Methods

Bacterial strains and culture conditions

Lactobacilli (Table 1) were grown at 37°C in MRS medium (Difco) or in Lactobacilli AOAC medium (Difco) in non-shaking conditions. CMPG10200 was grown in the presence of 5 μg/ml erythromycin for stable maintenance of the integrative plasmid. In addition, Escherichia coli strains TOP10 [F- mcrA Δ(mrr-hsdRMS-mcrBC) F80lacZ ΔM15 ΔlacX74 recA1 araD139 Δ(ara-leu)7697 galU galK rpsL (StrR) endA1 nupG] and BL21(DE3)/pLysS [F- ompT hsdSB(rB- mB-) gal dcm (DE3) pLysS (CamR)] were used for plasmid preparation and protein expression, respectively. E. coli was routinely grown in Luria-Bertani (LB) medium at 37°C with agitation and was supplemented with 50 μg/ml kanamycin when required.

Molecular cloning

Standard DNA protocols were used for molecular cloning and related procedures as described previously [18]. Sequencing of the msp1 gene from different L. rhamnosus and L. casei strains (Table 1) was performed on PCR products obtained by colony PCR with primers Pro-0997 (5'AT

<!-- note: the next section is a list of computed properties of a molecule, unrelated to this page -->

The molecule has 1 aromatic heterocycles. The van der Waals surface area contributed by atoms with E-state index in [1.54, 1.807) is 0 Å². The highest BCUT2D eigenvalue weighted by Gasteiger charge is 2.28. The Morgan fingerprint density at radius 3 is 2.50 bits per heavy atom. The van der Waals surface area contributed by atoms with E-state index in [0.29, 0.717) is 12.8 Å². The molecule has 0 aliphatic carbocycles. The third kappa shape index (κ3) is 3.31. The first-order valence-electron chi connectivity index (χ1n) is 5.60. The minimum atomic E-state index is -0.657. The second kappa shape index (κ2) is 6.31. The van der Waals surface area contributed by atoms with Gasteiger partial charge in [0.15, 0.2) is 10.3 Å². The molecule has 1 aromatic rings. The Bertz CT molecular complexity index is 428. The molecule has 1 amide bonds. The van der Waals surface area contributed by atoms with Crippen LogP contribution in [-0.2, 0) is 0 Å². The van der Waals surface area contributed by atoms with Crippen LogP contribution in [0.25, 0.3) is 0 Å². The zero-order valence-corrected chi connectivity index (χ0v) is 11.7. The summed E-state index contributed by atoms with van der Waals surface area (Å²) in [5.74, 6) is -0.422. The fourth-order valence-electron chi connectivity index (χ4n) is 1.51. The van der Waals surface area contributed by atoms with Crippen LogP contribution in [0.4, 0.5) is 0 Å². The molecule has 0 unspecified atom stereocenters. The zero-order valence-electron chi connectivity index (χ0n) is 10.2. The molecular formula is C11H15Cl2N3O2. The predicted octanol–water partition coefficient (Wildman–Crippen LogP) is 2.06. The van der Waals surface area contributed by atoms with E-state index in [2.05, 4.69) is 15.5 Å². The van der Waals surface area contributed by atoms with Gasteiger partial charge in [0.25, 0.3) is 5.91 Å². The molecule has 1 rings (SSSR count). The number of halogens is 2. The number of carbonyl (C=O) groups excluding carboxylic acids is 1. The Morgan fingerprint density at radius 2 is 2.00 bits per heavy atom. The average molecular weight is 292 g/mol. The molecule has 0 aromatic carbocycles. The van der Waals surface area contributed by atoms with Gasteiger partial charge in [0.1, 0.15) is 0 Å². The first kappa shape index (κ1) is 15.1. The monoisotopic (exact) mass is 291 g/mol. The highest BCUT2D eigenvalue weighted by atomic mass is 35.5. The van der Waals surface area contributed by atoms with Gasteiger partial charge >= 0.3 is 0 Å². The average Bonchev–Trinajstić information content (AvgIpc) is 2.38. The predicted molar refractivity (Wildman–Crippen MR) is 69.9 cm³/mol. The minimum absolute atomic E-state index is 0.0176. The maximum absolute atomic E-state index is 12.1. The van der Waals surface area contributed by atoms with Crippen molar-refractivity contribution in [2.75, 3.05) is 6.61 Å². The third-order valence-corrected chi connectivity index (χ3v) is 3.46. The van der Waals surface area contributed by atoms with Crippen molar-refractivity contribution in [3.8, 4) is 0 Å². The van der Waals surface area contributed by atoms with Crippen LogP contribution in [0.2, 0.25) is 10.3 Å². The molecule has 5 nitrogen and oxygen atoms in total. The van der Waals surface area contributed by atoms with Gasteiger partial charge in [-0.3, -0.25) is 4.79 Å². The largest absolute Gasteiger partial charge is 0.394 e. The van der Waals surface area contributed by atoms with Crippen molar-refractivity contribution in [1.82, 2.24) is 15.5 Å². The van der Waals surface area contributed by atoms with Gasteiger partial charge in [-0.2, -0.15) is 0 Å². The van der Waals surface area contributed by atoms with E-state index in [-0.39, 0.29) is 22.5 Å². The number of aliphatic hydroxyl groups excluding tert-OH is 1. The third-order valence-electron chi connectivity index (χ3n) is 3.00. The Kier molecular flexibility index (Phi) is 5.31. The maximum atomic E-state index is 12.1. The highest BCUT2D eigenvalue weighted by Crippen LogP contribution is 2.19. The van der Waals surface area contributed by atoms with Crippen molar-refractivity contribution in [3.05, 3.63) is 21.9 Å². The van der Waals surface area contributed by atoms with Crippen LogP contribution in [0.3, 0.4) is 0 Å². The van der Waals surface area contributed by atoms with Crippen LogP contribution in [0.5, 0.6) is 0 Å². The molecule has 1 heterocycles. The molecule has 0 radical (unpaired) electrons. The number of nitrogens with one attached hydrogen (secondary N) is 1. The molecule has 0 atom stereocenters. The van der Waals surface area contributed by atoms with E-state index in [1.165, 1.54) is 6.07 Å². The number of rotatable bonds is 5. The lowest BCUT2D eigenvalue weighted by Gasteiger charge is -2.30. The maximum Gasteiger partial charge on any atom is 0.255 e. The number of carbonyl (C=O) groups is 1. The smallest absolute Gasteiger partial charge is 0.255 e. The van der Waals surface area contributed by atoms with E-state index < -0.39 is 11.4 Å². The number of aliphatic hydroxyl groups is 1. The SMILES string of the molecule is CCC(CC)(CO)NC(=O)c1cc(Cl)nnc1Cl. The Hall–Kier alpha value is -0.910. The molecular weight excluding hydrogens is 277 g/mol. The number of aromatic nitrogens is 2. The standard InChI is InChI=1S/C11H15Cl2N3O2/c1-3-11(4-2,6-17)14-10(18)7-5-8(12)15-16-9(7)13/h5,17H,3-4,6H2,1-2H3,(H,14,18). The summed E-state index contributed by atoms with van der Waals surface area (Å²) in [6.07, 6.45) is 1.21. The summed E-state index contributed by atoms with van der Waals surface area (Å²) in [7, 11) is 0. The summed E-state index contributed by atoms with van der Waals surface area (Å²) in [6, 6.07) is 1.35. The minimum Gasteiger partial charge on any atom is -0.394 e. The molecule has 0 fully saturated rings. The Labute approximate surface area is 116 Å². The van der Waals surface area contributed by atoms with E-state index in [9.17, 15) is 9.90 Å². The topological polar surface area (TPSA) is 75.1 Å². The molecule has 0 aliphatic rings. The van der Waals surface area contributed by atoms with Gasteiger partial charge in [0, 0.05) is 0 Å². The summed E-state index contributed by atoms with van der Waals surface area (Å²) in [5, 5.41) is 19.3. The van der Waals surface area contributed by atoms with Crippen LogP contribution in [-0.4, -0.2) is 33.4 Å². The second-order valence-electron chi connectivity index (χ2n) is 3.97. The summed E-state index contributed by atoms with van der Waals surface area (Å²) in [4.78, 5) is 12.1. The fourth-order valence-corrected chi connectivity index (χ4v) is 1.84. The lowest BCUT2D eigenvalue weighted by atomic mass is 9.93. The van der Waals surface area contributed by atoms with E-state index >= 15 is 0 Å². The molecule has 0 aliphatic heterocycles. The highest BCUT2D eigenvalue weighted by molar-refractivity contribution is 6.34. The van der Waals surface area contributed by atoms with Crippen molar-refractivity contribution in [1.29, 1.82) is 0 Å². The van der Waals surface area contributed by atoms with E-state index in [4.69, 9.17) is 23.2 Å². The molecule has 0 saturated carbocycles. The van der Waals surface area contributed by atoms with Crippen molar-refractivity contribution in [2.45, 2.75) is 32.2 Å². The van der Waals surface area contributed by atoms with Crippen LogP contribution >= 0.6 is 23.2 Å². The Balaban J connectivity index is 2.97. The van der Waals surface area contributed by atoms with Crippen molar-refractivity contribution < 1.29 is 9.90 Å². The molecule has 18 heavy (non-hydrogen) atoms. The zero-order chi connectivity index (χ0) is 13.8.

GAATTC
ACAGGGACGGTCAGTTACAAATCC-3', EcoRI site underlined) and Pro-0998 (5'-AT
    GAATTC
GTTGTTCGGCAATGGCAATCACTG-3', EcoRI site underlined) for L. rhamnosus and Pro-0679 (5'-AGAAAGTATTGTCAGTAACGGCAGG-3') and Pro-0680 (5'-TTGGCAAGCCGATACCATGTTTCAC-3') for L. casei strains by Macrolon (The Netherlands). These DNA sequences were translated to amino acid sequence and a multiple alignment around the S106-S107 dipeptide of LGG was constructed using the Geneious Pro™ software.

Production of purified recombinant Msp1 protein

The coding sequence for msp1 (LGG_00324) not including the sequence for the N-terminal signal peptide was amplified by PCR from LGG genomic DNA by means of two flanking 5'- and 3'-end oligoprimers, one with an EcoRI restriction site (5'- TACCGTTTC

    GAATTC